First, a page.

The easiest way to explain what a design is to a non-designer is that it is a series of decisions. From the broad (“what is this thing?”) to the minute (“should this be one pixel closer?”), every decision shapes the final product. The difference between good and great design often lies in the strength of and commitment to those decisions.
Branding follows the same principle. When a logo doesn’t have a strong rationale, if the corporate colours are chosen because it’s the colour of someone’s bedroom, that’s when branding fails.
Developing a brand is difficult, and is stressful for the client – after all, it’s their company, their name and their reputation that they’ve left in our hands. It’s no wonder that they want to see 20 concepts and dozens of revisions until it couldn’t possibly be any more perfect. Except that’s not what makes a brand great.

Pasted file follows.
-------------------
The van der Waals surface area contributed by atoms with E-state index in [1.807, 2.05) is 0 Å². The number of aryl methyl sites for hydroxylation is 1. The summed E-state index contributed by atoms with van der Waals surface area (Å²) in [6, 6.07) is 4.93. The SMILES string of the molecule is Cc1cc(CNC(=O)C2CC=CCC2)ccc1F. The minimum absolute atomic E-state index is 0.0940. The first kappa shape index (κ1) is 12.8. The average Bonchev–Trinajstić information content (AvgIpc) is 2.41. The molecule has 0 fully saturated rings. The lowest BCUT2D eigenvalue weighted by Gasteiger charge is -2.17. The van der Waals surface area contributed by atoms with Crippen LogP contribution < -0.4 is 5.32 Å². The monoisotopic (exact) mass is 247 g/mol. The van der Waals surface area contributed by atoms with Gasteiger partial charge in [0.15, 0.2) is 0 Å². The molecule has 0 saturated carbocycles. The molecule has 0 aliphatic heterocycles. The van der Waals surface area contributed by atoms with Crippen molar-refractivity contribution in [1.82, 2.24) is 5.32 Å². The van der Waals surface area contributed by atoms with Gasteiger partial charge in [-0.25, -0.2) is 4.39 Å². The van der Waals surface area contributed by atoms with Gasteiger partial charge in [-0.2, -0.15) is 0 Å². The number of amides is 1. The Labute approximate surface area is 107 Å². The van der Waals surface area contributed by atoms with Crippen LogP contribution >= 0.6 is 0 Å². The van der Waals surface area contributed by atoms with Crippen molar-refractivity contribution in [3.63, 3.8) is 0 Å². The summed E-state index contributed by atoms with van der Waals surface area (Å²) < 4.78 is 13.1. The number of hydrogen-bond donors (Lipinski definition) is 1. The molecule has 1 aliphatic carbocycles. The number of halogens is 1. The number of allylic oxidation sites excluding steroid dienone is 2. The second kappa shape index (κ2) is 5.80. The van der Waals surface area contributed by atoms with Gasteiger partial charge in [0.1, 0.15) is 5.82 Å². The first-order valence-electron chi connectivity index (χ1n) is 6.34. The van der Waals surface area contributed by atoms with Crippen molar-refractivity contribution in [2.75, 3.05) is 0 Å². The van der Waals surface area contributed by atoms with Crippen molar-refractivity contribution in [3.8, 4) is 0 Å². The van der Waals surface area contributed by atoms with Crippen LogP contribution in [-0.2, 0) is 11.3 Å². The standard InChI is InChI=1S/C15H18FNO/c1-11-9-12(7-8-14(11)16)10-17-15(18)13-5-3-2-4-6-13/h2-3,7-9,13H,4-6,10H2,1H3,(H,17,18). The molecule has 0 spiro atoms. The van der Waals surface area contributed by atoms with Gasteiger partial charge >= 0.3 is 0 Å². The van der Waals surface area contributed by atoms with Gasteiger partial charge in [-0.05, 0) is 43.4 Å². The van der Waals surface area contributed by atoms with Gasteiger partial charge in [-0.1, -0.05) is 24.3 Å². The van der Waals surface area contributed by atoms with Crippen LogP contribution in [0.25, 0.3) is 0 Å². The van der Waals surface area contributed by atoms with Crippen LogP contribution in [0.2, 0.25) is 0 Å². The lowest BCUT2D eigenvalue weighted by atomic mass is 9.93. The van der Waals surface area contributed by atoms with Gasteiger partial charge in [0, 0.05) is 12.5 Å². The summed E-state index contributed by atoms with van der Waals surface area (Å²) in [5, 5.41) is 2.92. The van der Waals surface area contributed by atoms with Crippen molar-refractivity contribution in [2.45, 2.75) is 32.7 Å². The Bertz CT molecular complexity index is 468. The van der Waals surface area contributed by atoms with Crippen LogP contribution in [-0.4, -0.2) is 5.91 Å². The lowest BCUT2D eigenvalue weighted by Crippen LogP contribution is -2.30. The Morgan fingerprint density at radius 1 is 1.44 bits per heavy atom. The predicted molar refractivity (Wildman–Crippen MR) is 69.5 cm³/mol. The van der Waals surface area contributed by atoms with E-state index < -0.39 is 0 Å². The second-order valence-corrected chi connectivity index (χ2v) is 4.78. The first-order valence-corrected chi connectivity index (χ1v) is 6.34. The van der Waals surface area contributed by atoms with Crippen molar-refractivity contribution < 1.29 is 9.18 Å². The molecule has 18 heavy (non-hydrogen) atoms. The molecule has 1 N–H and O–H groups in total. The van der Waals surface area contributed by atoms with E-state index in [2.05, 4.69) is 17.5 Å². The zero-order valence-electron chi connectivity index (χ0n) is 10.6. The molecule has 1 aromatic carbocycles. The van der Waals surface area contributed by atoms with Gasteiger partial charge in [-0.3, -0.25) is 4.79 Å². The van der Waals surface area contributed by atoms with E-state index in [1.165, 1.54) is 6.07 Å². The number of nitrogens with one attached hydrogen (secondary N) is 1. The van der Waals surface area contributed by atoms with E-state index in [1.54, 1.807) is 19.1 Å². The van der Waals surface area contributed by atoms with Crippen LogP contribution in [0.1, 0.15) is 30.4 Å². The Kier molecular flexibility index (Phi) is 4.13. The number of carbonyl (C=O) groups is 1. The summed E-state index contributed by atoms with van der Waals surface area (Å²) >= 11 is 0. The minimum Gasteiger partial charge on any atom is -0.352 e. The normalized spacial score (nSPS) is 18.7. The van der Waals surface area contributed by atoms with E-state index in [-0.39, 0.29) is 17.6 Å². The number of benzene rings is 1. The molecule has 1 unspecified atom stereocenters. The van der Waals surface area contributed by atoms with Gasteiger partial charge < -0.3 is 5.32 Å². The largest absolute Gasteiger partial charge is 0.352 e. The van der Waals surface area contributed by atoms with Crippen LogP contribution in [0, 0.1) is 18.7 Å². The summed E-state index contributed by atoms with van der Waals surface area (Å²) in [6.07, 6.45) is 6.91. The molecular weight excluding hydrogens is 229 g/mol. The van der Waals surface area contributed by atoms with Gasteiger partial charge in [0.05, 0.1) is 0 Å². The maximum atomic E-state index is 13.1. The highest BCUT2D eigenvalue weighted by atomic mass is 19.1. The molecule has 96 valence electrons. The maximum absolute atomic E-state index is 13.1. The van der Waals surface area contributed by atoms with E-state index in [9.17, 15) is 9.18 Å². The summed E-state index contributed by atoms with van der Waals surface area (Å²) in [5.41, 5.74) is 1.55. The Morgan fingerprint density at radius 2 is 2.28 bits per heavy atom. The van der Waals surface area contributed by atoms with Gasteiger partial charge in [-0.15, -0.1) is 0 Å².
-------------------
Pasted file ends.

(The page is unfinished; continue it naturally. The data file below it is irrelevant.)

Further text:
The strength of a brand is dictated by the ideas behind it. If those ideas aren’t strong and the intent clear, the brand will be muddy. Those choices need to be reflected in the logo, certainly, but the reality is that is most cases, the logos we hold up as iconic were not that way until they were imbued with the essence of the brand behind it. Coke, Nike, McDonald’s are strong brands because of a lifetime of meaning. It’s the series of choices that make the brand – the logo is merely a vessel.
So how do we create a great brand? It starts with the understanding of what we’re trying to communicate. Like an actor needs to understand a script in order to perform it, a brand needs to be understood by all those involved in its creation in order to effectively communicate. Those choices need to be evident in the design, and the design itself needs to be clear and focused.
Actors matter less than performances, and logos matter less than brands. In both cases, it’s the input that makes the output great.
Ryan Anderson is the Chief Strategy Officer at Northern Army, an Ottawa-based creative agency.